The Life and Death of Couchsurfing

Think about an event you’ve attended and loved. Your hometown’s annual fair. That life-changing music festival. A conference that shifted your worldview. Imagine you’re told it will be cancelled forever or taken over by an evil corporate force.

How does that make you feel?

I can think something that really influenced my life, and then it changed for the worse.  Couchsurfing.

CS was this awesome travel website. It was a way to get to know people in a new place and ask ’em questions, get to know shit that’s not in a travel guide, maybe meet up, and also maybe stay with them.

I know it sounds weird, staying with strange people from the internet, but it’s really cool. When I started it, I took my time and sort of develop a sense about people.  Plus you make friends, and they have friends, so it’s just a network.

I found it… I was reading travel blogs and there was one woman in particular who had backpacked around the world, and she mentioned couch surfing while In Chile.  I hadn’t heard of it before, but I looked it up and looked around.  There are individual profiles, but there were also interest groups and place groups to talk to people.  There was one group, “Independent Women,” that talked about some really cool things.  But one of the posts was about “Reassuring worried mothers.”  This was something I was already struggling with, so I really needed advice, but then as I read it, I realized there  were women from all over the world talking about their mothers, and we all had such similar experiences, no matter where we lived. It was really cool to connect and relate to people like that. So that was why I decided to join.

I didn’t sign up to host or meet people or anything, but just lurked around the site.  When I got more comfortable with the groups and looking at people’s profiles, I posted a comment in the local group around St. Louis. Then I posted a question about a meet up with people.  After, like, three months, this guy John wrote in that he wanted to meet, too.  He’d been in Argentina all summer, but was coming back.

So we told everybody where we were gonna meet but it was just the two of us. It was a little bit weird, but it worked and we decided to meet again the next month, and a few more people came.  Then we met the month afterwards; more people came.  It just built from there. John and I are, like, the parents of the St. Louis couch surfing group, the Lou Crew.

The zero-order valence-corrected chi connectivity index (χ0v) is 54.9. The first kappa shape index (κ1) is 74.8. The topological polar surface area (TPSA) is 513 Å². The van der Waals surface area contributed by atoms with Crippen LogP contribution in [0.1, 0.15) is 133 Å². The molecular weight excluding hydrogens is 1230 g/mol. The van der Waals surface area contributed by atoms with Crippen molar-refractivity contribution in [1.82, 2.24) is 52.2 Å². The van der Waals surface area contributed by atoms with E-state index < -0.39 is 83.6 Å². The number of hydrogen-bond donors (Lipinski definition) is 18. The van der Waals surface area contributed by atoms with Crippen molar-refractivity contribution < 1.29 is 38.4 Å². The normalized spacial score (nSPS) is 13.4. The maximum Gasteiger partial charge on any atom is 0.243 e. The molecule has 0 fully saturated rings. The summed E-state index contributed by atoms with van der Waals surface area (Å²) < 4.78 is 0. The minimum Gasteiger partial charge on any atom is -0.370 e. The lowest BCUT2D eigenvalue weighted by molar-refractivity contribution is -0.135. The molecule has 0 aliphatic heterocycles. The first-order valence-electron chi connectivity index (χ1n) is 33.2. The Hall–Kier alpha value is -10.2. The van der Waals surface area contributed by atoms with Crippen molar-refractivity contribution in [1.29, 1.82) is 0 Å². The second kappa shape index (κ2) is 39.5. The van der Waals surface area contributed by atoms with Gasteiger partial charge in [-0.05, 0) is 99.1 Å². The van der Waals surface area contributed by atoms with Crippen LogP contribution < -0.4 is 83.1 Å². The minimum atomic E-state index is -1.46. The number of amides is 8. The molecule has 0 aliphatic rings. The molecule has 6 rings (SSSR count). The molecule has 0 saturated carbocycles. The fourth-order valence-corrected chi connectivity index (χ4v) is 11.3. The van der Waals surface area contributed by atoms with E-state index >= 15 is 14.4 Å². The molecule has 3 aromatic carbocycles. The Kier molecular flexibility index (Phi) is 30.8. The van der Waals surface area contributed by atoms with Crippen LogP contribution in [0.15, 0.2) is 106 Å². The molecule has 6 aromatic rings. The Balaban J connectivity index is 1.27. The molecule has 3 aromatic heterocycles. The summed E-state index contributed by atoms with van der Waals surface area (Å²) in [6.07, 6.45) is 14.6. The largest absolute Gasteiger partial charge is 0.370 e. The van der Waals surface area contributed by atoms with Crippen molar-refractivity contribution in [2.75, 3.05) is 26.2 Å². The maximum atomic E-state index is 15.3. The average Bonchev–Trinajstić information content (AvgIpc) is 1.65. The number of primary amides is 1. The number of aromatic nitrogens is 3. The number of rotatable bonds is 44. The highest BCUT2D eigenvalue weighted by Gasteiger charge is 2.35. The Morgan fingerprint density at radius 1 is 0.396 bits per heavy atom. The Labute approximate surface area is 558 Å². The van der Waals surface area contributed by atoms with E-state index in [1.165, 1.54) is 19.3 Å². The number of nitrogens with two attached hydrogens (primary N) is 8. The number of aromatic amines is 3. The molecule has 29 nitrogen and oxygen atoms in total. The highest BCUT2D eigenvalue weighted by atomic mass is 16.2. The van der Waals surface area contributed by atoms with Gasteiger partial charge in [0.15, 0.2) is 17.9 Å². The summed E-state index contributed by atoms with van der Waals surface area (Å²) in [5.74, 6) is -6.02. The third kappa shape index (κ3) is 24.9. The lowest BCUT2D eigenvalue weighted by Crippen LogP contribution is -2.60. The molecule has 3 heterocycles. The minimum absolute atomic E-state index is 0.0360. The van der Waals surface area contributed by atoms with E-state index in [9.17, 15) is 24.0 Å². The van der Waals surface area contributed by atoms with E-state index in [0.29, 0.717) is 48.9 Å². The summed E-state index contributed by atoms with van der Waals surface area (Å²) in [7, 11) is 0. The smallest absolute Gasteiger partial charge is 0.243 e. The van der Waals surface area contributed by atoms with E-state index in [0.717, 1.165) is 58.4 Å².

So the following spring, I had made some friends and we decided to go to Iowa City to meet up with other CSers. It was a lot of fun, and that was the first time I “surfed.”  It was just like a slumber party, but I got to know surfing and got more comfortable with the community. That next winter, a girlfriend of mine was getting married in Vegas, and I decided to go a few days early and visit the Grand Canyon, which I’d never seen before. This was the first time I set out totally on my own, and I didn’t tell mom I was doing it until I got home.

For safety’s sake as a surfer, I thought it would be better to stay with a couple. It was awesome. He was the fire chief for their little town and they lived in a little trailer. But they had a whole extra bedroom for surfers with information on the desk and walls about the canyon and the area. I slept gorgeously, work up to a cat sitting on my face, which I normally wouldn’t like but thought was cute, and then I stood looking out the window and imagined what it would be like to wake up to that view every day. Then I drove to the canyon, like, 10 minutes away, and pretty much had it to myself because it was February. I hiked up the South rim and pretended I was an explorer that discovered it. It was so awesome.

So then, I was bought in.  That fall, I took my first solo trip abroad and couch surfed the whole time. I was building up a big network and began to think about taking trips according to who I wanted to meet, rather than specifically where I wanted to go.  No matter where I went, it would be cool because of the people. It was an awesome community.

Then CS became for-profit. The whole mission changed, as did their approach.  It sucks.  I think some of the community is still there, like I know the Lou Crew is still alive and well, but we do a lot of our shit on Facebook now.  I’m glad I got to know CS when I did.

 

*Writing 101 Day 15

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